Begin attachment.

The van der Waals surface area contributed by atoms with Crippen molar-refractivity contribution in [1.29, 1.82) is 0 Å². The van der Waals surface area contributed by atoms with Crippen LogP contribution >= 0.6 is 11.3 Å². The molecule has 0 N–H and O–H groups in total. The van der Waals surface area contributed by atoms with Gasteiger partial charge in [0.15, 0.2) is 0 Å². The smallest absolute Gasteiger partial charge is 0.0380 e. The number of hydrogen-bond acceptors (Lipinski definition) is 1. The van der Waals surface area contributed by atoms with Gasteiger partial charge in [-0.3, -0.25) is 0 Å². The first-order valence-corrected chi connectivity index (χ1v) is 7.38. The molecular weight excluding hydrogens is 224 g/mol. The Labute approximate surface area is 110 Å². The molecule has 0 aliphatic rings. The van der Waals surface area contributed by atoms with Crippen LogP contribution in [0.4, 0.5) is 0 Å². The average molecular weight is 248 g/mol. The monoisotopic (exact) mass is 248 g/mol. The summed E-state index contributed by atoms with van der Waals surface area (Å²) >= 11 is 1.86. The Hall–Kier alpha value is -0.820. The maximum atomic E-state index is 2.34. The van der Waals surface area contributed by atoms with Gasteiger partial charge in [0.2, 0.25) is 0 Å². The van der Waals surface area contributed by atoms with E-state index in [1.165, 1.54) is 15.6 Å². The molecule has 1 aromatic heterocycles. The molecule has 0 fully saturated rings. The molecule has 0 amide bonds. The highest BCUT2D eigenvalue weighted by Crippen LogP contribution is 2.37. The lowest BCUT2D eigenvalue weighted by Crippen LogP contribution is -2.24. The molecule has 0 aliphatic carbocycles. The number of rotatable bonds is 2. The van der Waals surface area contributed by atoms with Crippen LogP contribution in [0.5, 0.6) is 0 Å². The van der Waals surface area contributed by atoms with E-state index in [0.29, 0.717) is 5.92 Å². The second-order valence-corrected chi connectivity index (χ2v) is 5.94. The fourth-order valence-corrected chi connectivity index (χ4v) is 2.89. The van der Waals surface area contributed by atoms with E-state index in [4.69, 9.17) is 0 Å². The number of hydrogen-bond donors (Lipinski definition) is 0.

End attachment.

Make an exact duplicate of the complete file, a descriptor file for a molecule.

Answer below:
The van der Waals surface area contributed by atoms with Crippen molar-refractivity contribution in [1.29, 1.82) is 0 Å². The van der Waals surface area contributed by atoms with Crippen LogP contribution >= 0.6 is 11.3 Å². The molecule has 0 N–H and O–H groups in total. The van der Waals surface area contributed by atoms with Gasteiger partial charge in [0.15, 0.2) is 0 Å². The smallest absolute Gasteiger partial charge is 0.0380 e. The number of hydrogen-bond acceptors (Lipinski definition) is 1. The van der Waals surface area contributed by atoms with Gasteiger partial charge in [-0.3, -0.25) is 0 Å². The first-order valence-corrected chi connectivity index (χ1v) is 7.38. The molecular weight excluding hydrogens is 224 g/mol. The Labute approximate surface area is 110 Å². The molecule has 0 aliphatic rings. The van der Waals surface area contributed by atoms with Crippen LogP contribution in [0.4, 0.5) is 0 Å². The average molecular weight is 248 g/mol. The monoisotopic (exact) mass is 248 g/mol. The summed E-state index contributed by atoms with van der Waals surface area (Å²) >= 11 is 1.86. The Hall–Kier alpha value is -0.820. The maximum atomic E-state index is 2.34. The van der Waals surface area contributed by atoms with Gasteiger partial charge in [0.2, 0.25) is 0 Å². The van der Waals surface area contributed by atoms with E-state index in [1.165, 1.54) is 15.6 Å². The molecule has 1 aromatic heterocycles. The molecule has 0 fully saturated rings. The molecule has 0 amide bonds. The highest BCUT2D eigenvalue weighted by Crippen LogP contribution is 2.37. The lowest BCUT2D eigenvalue weighted by Crippen LogP contribution is -2.24. The molecule has 0 aliphatic carbocycles. The number of rotatable bonds is 2. The van der Waals surface area contributed by atoms with Crippen LogP contribution in [0.5, 0.6) is 0 Å². The van der Waals surface area contributed by atoms with E-state index in [0.29, 0.717) is 5.92 Å². The second-order valence-corrected chi connectivity index (χ2v) is 5.94. The fourth-order valence-corrected chi connectivity index (χ4v) is 2.89. The van der Waals surface area contributed by atoms with E-state index in [4.69, 9.17) is 0 Å². The number of hydrogen-bond donors (Lipinski definition) is 0.